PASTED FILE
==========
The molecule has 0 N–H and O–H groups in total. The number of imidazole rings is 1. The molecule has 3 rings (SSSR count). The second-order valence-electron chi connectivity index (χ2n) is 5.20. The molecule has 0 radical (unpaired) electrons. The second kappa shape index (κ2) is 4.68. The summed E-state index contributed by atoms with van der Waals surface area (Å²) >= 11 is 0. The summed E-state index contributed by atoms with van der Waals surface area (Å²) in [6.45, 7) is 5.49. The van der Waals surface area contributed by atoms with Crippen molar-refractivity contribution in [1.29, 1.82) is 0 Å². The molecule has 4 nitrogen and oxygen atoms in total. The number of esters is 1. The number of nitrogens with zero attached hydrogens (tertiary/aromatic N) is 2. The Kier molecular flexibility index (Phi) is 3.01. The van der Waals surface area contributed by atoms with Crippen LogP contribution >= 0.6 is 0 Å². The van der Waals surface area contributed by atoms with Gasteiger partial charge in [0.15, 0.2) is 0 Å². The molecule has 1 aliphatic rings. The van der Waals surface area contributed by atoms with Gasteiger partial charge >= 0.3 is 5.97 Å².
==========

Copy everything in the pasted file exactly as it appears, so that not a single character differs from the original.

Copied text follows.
The molecule has 0 N–H and O–H groups in total. The number of imidazole rings is 1. The molecule has 3 rings (SSSR count). The second-order valence-electron chi connectivity index (χ2n) is 5.20. The molecule has 0 radical (unpaired) electrons. The second kappa shape index (κ2) is 4.68. The summed E-state index contributed by atoms with van der Waals surface area (Å²) >= 11 is 0. The summed E-state index contributed by atoms with van der Waals surface area (Å²) in [6.45, 7) is 5.49. The van der Waals surface area contributed by atoms with Crippen molar-refractivity contribution in [1.29, 1.82) is 0 Å². The molecule has 4 nitrogen and oxygen atoms in total. The number of esters is 1. The number of nitrogens with zero attached hydrogens (tertiary/aromatic N) is 2. The Kier molecular flexibility index (Phi) is 3.01. The van der Waals surface area contributed by atoms with Crippen LogP contribution >= 0.6 is 0 Å². The van der Waals surface area contributed by atoms with Gasteiger partial charge in [0.15, 0.2) is 0 Å². The molecule has 1 aliphatic rings. The van der Waals surface area contributed by atoms with Gasteiger partial charge >= 0.3 is 5.97 Å².